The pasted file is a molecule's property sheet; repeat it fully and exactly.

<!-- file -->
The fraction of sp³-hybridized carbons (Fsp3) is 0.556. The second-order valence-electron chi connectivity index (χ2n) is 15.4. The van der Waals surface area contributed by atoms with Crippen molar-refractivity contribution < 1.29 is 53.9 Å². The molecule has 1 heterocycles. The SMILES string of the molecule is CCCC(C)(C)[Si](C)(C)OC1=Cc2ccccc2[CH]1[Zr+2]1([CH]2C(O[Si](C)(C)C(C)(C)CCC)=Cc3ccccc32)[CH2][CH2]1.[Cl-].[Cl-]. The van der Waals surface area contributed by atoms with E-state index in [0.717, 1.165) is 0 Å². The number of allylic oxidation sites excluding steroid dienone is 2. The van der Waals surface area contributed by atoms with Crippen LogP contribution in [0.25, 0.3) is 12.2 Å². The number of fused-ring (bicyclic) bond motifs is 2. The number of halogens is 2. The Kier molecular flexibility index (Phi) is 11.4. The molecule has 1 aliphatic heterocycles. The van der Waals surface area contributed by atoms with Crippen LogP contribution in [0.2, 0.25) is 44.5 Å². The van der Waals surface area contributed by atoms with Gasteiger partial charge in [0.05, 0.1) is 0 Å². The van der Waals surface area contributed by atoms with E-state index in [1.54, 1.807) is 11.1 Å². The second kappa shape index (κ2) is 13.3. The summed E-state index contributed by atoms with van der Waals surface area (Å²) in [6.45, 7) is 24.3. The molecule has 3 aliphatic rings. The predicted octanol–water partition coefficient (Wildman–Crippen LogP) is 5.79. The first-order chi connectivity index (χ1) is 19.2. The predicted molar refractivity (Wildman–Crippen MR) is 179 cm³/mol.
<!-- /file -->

The fraction of sp³-hybridized carbons (Fsp3) is 0.556. The second-order valence-electron chi connectivity index (χ2n) is 15.4. The van der Waals surface area contributed by atoms with Crippen molar-refractivity contribution < 1.29 is 53.9 Å². The molecule has 1 heterocycles. The SMILES string of the molecule is CCCC(C)(C)[Si](C)(C)OC1=Cc2ccccc2[CH]1[Zr+2]1([CH]2C(O[Si](C)(C)C(C)(C)CCC)=Cc3ccccc32)[CH2][CH2]1.[Cl-].[Cl-]. The van der Waals surface area contributed by atoms with E-state index in [0.717, 1.165) is 0 Å². The number of allylic oxidation sites excluding steroid dienone is 2. The van der Waals surface area contributed by atoms with Crippen LogP contribution in [0.25, 0.3) is 12.2 Å². The number of fused-ring (bicyclic) bond motifs is 2. The number of halogens is 2. The Kier molecular flexibility index (Phi) is 11.4. The molecule has 1 aliphatic heterocycles. The van der Waals surface area contributed by atoms with Crippen LogP contribution in [0.2, 0.25) is 44.5 Å². The van der Waals surface area contributed by atoms with Gasteiger partial charge in [0.05, 0.1) is 0 Å². The van der Waals surface area contributed by atoms with E-state index in [1.54, 1.807) is 11.1 Å². The second kappa shape index (κ2) is 13.3. The summed E-state index contributed by atoms with van der Waals surface area (Å²) in [6.45, 7) is 24.3. The molecule has 3 aliphatic rings. The predicted octanol–water partition coefficient (Wildman–Crippen LogP) is 5.79. The first-order chi connectivity index (χ1) is 19.2. The predicted molar refractivity (Wildman–Crippen MR) is 179 cm³/mol.